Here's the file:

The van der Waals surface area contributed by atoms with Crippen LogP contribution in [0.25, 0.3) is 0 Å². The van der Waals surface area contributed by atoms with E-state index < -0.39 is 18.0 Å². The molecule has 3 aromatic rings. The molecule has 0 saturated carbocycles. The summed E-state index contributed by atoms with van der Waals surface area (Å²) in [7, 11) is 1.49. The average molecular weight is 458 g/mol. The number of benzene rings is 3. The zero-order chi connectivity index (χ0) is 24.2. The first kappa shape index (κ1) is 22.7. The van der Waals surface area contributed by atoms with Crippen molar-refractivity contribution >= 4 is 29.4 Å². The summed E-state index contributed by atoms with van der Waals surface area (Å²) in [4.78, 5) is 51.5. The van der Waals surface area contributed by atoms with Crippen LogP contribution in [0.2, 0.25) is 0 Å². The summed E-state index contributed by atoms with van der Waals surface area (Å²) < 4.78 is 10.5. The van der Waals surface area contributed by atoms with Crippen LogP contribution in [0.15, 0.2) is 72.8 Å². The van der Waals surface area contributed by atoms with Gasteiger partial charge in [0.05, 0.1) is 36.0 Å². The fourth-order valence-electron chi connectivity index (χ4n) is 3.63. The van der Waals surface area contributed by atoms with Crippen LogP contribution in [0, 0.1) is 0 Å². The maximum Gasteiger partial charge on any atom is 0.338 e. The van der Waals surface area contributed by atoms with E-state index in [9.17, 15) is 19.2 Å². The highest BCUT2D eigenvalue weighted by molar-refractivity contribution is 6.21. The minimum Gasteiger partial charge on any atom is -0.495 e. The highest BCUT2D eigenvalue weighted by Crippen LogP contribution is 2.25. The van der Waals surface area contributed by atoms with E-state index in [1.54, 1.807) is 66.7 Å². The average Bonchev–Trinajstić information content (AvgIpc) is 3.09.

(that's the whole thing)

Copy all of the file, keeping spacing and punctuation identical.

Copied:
The van der Waals surface area contributed by atoms with Crippen LogP contribution in [0.25, 0.3) is 0 Å². The van der Waals surface area contributed by atoms with E-state index < -0.39 is 18.0 Å². The molecule has 3 aromatic rings. The molecule has 0 saturated carbocycles. The summed E-state index contributed by atoms with van der Waals surface area (Å²) in [7, 11) is 1.49. The average molecular weight is 458 g/mol. The number of benzene rings is 3. The zero-order chi connectivity index (χ0) is 24.2. The first kappa shape index (κ1) is 22.7. The van der Waals surface area contributed by atoms with Crippen molar-refractivity contribution >= 4 is 29.4 Å². The summed E-state index contributed by atoms with van der Waals surface area (Å²) in [4.78, 5) is 51.5. The van der Waals surface area contributed by atoms with Crippen LogP contribution in [0.2, 0.25) is 0 Å². The summed E-state index contributed by atoms with van der Waals surface area (Å²) < 4.78 is 10.5. The van der Waals surface area contributed by atoms with Crippen LogP contribution in [0.15, 0.2) is 72.8 Å². The van der Waals surface area contributed by atoms with Gasteiger partial charge in [0.05, 0.1) is 36.0 Å². The fourth-order valence-electron chi connectivity index (χ4n) is 3.63. The van der Waals surface area contributed by atoms with Crippen LogP contribution in [0, 0.1) is 0 Å². The maximum Gasteiger partial charge on any atom is 0.338 e. The van der Waals surface area contributed by atoms with E-state index in [9.17, 15) is 19.2 Å². The highest BCUT2D eigenvalue weighted by molar-refractivity contribution is 6.21. The minimum Gasteiger partial charge on any atom is -0.495 e. The highest BCUT2D eigenvalue weighted by Crippen LogP contribution is 2.25. The van der Waals surface area contributed by atoms with E-state index in [1.54, 1.807) is 66.7 Å². The average Bonchev–Trinajstić information content (AvgIpc) is 3.09.